Sen. Todd Gardenhire, right, listens to Sen. Bo Watson Tuesday, Jan. 5, 2016, at the Chattanooga Times Free Press.

NASHVILLE — Tennessee law enforcement's power to seize cash, vehicles and other property from suspects never actually charged with a crime would face new restrictions under legislation moving in the General Assembly.

House Civil Justice Subcommittee members last week approved the measure, sponsored by the panel's chairman, Rep. Mike Carter, R-Ooltewah. The bill is named after former U.S. Attorney General Ed Meese, who helped Carter and Sen. Todd Gardenhire, R-Chattanooga, the Senate sponsor, shape the bill.

The bill is scheduled to be heard this week in the Senate Judiciary Committee. Carter said Meese, a senior fellow at the conservative Heritage Foundation, hopes it becomes model legislation that other states can look to when it comes to the nationally controversial practice known as civil asset forfeiture.

Critics on the left and right charge civil asset seizure practices are effectively resulting in "policing for profit," a description rejected by law enforcement officials who say the money is necessary to fuel operations and combat crime.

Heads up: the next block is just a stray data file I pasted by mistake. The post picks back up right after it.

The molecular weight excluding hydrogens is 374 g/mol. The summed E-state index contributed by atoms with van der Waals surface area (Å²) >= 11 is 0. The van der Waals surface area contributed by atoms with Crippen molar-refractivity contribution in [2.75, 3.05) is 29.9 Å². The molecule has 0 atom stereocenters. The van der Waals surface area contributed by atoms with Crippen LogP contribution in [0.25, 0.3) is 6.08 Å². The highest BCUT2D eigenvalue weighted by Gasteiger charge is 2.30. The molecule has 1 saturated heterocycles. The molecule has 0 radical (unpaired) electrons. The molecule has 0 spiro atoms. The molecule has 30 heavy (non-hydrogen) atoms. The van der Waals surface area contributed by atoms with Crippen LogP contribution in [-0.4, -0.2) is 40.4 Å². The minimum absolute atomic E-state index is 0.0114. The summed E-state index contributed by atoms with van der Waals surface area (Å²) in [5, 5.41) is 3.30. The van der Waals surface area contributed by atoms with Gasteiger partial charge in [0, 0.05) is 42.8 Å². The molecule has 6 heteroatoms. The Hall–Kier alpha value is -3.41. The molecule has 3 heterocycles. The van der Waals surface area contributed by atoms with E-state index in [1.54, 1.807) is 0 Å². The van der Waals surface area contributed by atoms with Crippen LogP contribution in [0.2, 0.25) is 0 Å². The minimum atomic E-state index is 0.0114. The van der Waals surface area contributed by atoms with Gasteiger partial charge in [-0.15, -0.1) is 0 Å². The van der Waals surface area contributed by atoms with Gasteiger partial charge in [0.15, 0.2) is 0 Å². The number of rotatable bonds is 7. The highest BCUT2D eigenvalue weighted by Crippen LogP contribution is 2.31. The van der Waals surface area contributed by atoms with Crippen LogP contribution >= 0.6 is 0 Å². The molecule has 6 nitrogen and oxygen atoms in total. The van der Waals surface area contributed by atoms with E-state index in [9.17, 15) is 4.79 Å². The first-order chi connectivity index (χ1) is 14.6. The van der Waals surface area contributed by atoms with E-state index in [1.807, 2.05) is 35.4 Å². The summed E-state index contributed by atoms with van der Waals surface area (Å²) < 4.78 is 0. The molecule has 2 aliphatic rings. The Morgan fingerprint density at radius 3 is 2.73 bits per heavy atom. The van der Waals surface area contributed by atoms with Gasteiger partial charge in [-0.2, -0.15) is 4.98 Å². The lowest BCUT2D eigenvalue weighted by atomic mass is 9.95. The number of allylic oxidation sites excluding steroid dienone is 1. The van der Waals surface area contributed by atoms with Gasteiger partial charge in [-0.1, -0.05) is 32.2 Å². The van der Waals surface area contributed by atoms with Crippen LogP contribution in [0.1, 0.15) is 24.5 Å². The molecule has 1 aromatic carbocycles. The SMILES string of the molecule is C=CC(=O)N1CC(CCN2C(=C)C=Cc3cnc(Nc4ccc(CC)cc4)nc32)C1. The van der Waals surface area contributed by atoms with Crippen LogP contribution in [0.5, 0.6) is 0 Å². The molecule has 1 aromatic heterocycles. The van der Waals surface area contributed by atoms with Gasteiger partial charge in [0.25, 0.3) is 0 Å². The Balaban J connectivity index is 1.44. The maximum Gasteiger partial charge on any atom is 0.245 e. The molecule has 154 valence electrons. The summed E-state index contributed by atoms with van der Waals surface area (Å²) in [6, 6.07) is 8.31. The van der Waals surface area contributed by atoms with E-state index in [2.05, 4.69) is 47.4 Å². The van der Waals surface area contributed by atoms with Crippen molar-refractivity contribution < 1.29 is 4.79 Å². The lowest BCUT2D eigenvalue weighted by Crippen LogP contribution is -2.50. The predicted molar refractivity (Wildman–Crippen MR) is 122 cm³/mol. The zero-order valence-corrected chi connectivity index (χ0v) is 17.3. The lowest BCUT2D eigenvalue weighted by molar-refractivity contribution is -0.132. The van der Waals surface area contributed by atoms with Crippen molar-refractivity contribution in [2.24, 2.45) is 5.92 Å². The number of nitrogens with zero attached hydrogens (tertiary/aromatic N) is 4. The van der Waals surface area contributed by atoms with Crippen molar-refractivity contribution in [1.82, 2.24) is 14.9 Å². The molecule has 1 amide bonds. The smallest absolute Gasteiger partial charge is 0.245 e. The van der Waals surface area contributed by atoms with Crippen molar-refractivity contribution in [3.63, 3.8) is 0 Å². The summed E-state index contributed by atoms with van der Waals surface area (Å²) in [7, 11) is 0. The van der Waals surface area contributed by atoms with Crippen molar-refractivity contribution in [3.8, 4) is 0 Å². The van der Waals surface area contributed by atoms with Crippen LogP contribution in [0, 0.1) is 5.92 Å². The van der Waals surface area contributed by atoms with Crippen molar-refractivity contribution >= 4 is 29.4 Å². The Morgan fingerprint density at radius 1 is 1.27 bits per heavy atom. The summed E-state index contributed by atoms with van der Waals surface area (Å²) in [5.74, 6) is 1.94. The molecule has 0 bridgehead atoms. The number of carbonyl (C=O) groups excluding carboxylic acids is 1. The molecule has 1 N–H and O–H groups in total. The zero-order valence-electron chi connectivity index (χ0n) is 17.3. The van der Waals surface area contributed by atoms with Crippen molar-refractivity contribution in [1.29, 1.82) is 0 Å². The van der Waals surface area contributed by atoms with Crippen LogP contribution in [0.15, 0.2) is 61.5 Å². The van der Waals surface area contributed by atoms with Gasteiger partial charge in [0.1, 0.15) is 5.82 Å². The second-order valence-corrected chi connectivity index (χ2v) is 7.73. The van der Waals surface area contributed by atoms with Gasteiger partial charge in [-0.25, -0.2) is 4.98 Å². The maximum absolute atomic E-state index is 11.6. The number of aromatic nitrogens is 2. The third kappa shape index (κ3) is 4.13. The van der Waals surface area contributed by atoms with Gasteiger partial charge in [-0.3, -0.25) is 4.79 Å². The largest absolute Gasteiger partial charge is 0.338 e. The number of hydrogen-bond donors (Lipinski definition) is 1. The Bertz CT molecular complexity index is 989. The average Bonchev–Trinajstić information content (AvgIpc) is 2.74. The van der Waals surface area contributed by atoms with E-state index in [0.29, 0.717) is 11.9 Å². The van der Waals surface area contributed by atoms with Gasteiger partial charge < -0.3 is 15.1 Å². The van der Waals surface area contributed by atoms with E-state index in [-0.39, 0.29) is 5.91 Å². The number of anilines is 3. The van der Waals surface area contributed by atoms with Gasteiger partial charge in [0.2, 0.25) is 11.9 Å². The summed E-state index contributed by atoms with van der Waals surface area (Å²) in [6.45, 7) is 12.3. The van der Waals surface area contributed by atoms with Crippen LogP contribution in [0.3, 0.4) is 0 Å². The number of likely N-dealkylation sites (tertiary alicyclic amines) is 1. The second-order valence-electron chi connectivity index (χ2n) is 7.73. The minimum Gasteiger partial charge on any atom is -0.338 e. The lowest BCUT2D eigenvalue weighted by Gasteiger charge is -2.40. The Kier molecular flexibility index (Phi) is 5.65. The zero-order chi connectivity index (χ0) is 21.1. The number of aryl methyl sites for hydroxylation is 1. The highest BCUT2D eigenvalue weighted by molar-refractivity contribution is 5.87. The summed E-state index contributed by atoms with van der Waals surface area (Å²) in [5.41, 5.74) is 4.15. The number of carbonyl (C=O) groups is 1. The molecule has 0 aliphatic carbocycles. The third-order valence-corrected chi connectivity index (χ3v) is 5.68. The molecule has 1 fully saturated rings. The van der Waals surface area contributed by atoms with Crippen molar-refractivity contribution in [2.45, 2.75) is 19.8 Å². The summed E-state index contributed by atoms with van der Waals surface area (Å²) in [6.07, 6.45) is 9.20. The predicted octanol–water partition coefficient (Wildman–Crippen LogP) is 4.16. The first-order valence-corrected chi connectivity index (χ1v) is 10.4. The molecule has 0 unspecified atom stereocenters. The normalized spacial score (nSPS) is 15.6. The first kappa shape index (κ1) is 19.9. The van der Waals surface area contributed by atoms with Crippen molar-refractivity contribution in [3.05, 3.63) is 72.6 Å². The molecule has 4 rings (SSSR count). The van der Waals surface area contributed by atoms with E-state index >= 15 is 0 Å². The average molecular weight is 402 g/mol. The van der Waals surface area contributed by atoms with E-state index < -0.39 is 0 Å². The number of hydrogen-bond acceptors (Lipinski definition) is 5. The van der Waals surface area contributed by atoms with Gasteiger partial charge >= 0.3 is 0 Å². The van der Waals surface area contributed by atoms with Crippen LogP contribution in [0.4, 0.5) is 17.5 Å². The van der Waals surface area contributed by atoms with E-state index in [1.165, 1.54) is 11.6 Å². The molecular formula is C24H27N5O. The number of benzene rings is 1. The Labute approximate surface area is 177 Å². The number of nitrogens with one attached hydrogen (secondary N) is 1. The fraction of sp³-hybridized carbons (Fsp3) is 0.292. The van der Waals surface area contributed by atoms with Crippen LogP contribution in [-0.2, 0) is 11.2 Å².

While the bill sponsored by Carter, a former Hamilton County General Sessions Court judge, doesn't do away with the practice, he told subcommittee members last week the bill makes a "fairly radical change" in cases where no criminal charges are actually filed.

Currently, most seizures are adjudicated by civil administrative law judges in the Tennessee Secretary of State's Administrative Procedures Division.

Under the bill, if someone is actually arrested by authorities for the commission of a crime, say transporting illegal drugs, the procedure "pretty much stays where it is," said Carter, noting the legislation does shorten procedural times and increase notices.

But the major part of the bill, he said, is that it makes legal distinctions between "those charged with a crime from those not charged with a crime."

"Those that have been accused of a crime and their assets are seized goes to the 'left' and those persons whose property was seized — and they were not present and apparently had nothing to do with it — go through entirely separate, far more strenuous due process requirements" before their property can be permanently taken, Carter said.

For persons who are not present but their property, such as a vehicle, is seized as a result of someone using it in commission of a crime like transporting drugs, "you have a great number of added, new due process rights in this bill," Carter noted.

Under the bill, if someone isn't arrested, the case must be held and concluded within 45 days. Official notice must be given within five days that the property has been seized.

Currently, a judge can hold an ex parte without requiring the presence of all of the parties to the controversy. But ex parte hearings disappear under the bill, Carter said, adding, instead there will be "an actual hearing on the merits which the state has the full burden of proof."